What do you feel is trick to navigating the right balance between pragmatic considerations and "pure" music and slavishly following a dancer's every move?
Dancers never look good if the music sounds bad. If a work is performed in a less than musical way it reflects on the person on stage. Even with Minkus's Don Quixote or La Bayadere the work has to make musical sense. It is more compelling to do so with Mendelssohn, Delibes, or Copland. As much in ballet that the audience listens with their eyes they also see with their ears. Distorted music does no one any favors and all you have to do is watch old performances of Nureyev and Fonteyn, or Baryshnikov and Cynthia Harvey and you'll see how very musical those wonderful dancers are at all times.
Because orchestra rehearsals with dancers are so scarce, conductors spend hours in the studio and collaborate closely with rehearsal pianists, dancer's rehearsal directors, and various casts. You successfully continue to conduct for multiple ballet companies and differing productions. How do you navigate the specifics of multiple choreographic versions and multiple casts in each company?
When I guest conduct for a symphonic concert, I arrive the evening before the first rehearsal and probably stay around three or so days. With dance you have to spend days or weeks in the studio before the first orchestra rehearsal takes place. You must get to know the choreographers, dancers, stage managers, and lighting designers. Each company is different but what stays the same is your relationship that you develop with each dancer, knowing them as a person and as a performer. When I have multiple casts, my score is usually covered in multicolored Post-it Notes to keep everyone straight.
Do you have differing pre-show rituals for full length ballets and one act works, whether they be narrative or abstract works?
I have the same ritual for each performance no matter how many times I've conducted a certain ballet. I usually show up in my dressing room about a half an hour before the show (no dinner since that makes you too sleepy) and then go through each act page by page before I go down to the pit. It is a way of refocusing the mind and closing off all the other things that went on that day. It is meditative in a certain way.
Can you share you experience with the challenges of performing with varying auditoriums, dancers, audiences and orchestras?
There are always challenges with various venues, size of the orchestra, stage, the acoustics of the theaters, etc. One thing that I have learned in over 30 years of conducting here and around on tour is that you have to be flexible and learn from people who have worked in those places before you. I rely of colleagues who know various theaters and orchestras for advice since each situation is unique. I learned a great deal with our national and international tours with American Ballet Theatre since I had the chance to conduct major works repeatedly and discovered quickly what to do and as important what not to do with your rehearsal time and in performance.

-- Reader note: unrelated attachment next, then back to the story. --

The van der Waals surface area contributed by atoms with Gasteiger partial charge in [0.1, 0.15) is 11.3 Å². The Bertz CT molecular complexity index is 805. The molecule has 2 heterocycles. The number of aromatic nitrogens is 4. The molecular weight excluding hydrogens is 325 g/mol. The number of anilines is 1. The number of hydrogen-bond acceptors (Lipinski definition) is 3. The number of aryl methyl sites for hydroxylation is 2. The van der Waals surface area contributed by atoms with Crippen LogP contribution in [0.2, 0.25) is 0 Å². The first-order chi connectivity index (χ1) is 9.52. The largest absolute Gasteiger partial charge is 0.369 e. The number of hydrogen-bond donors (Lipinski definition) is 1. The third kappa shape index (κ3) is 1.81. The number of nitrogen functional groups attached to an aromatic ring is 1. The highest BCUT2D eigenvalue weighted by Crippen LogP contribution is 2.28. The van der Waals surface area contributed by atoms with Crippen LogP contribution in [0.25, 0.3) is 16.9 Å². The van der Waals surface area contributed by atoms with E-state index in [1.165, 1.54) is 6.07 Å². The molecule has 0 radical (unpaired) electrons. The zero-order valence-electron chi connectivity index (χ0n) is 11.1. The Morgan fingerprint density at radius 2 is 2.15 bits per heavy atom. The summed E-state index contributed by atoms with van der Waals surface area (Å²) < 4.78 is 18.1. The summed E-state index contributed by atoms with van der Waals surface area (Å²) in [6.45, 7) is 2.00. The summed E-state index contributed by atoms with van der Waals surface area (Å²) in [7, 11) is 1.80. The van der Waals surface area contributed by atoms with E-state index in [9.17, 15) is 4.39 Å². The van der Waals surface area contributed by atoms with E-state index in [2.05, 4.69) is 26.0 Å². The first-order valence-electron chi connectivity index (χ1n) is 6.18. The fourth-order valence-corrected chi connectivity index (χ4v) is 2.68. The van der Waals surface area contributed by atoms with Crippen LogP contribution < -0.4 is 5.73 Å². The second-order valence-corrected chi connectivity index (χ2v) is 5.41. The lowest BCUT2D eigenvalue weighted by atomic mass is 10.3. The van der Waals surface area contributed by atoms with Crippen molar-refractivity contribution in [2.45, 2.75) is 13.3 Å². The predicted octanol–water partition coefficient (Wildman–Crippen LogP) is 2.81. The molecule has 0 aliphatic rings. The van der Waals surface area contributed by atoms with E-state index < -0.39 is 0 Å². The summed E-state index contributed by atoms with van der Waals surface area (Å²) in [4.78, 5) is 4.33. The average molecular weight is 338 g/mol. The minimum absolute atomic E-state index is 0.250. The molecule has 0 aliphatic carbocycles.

In my work with NASA over the past nearly 20 years I've discovered the amazing power of combining the arts and sciences. Our first collaboration with NASA and the National Symphony Orchestra (where I was associate conductor for some years) was on Holst's The Planets, long before it was common to perform the work with imagery and video. Leonard Nimoy was the narrator and to this day I have never heard an audience yell so loudly at a symphony concert as when he walked on stage and flashed the "Vulcan salute" to the audience! I remember him saying backstage that the arts and sciences begin the same way. It all starts as a fantasy. Be it a Beethoven symphony or landing on the moon — it is all about imagining something that does not yet exist. That is why I love theater in collaboration with music so much and why movie concerts have become so wildly popular. When you combine music with either dance or film you tap into a deeper part of the human psyche that either art form on its own cannot do.
Being Music Director/Principal Conductor with Pacific Northwest Ballet affords watching dancers progress through their ranks and enjoying the fruition of building finely synched rapport. Does this allow for added "risk-taking" in both classical and contemporary productions?
Seattle in particular and the West Coast in general have a strong following for newness, be it in social constructs, trends, and innovation in technology and in the arts. John Cage and Merce Cunningham at Cornish College, Seattle's own Mark Morris, Bakersfield native Twyla Tharp, not to mention the birth of popular radio, movie, television and the Internet explosion. Things seem to move from West to East, and, in the case of John Cage, Allan Watts, and John Adams, from the Far East to the American West and then onto Europe and the world. For human beings and the arts to thrive you must have an open mind. We all crave what is good and new in life, and the arts do as well. There are some less progressive places where audiences only want to attend a performance in the same way you would flip through an old book of snapshots and memories. Just look at what the big new releases on Netflix are — I don't think it's reruns of the 1960's sitcom "My Mother the Car" (but then again you never know).
Emil de Cou © Angela Sterling
"Beethoven's Egmont Overture, the centerpiece, made the most of the orchestra's warm, generous sound and de Cou's sense of phrasing and character." — Ronny Reich, Washington Post
"First, an apology all too relevant for the subject of this review. Earlier this week, in my review of the Suzanne Farrell Ballet's season in Washington, I neglected to mention either the Kennedy Center's orchestra or its conductor, Emil de Cou. Both show standards higher than those we are used to hearing in New York; Mr. de Cou may now be the finest ballet conductor in America." — Alastair Macaulay, The New York Times
Virtual Concert: The NSO Pops Celebrates NASA, April 24, 2020